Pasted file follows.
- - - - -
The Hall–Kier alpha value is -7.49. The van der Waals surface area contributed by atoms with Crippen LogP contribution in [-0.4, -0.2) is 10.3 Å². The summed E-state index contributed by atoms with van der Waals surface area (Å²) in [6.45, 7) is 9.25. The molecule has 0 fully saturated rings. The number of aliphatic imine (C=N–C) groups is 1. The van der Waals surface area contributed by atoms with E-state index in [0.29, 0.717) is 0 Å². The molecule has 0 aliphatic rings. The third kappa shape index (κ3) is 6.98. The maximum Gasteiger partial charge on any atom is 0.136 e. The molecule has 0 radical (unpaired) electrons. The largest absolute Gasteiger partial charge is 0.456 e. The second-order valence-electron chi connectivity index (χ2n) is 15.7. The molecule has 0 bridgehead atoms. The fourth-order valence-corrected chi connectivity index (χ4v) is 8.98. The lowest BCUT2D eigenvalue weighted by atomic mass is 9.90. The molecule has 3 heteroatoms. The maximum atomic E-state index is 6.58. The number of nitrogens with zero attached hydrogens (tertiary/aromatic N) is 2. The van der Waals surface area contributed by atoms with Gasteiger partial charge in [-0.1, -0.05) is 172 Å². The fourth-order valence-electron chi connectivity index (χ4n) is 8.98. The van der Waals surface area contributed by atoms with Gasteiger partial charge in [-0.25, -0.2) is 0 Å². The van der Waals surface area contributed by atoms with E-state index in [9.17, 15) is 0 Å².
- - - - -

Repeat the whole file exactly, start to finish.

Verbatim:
The Hall–Kier alpha value is -7.49. The van der Waals surface area contributed by atoms with Crippen LogP contribution in [-0.4, -0.2) is 10.3 Å². The summed E-state index contributed by atoms with van der Waals surface area (Å²) in [6.45, 7) is 9.25. The molecule has 0 fully saturated rings. The number of aliphatic imine (C=N–C) groups is 1. The van der Waals surface area contributed by atoms with E-state index in [0.29, 0.717) is 0 Å². The molecule has 0 aliphatic rings. The third kappa shape index (κ3) is 6.98. The maximum Gasteiger partial charge on any atom is 0.136 e. The molecule has 0 radical (unpaired) electrons. The largest absolute Gasteiger partial charge is 0.456 e. The second-order valence-electron chi connectivity index (χ2n) is 15.7. The molecule has 0 bridgehead atoms. The fourth-order valence-corrected chi connectivity index (χ4v) is 8.98. The lowest BCUT2D eigenvalue weighted by atomic mass is 9.90. The molecule has 3 heteroatoms. The maximum atomic E-state index is 6.58. The number of nitrogens with zero attached hydrogens (tertiary/aromatic N) is 2. The van der Waals surface area contributed by atoms with Gasteiger partial charge in [-0.1, -0.05) is 172 Å². The fourth-order valence-electron chi connectivity index (χ4n) is 8.98. The van der Waals surface area contributed by atoms with Gasteiger partial charge in [-0.25, -0.2) is 0 Å². The van der Waals surface area contributed by atoms with E-state index in [9.17, 15) is 0 Å².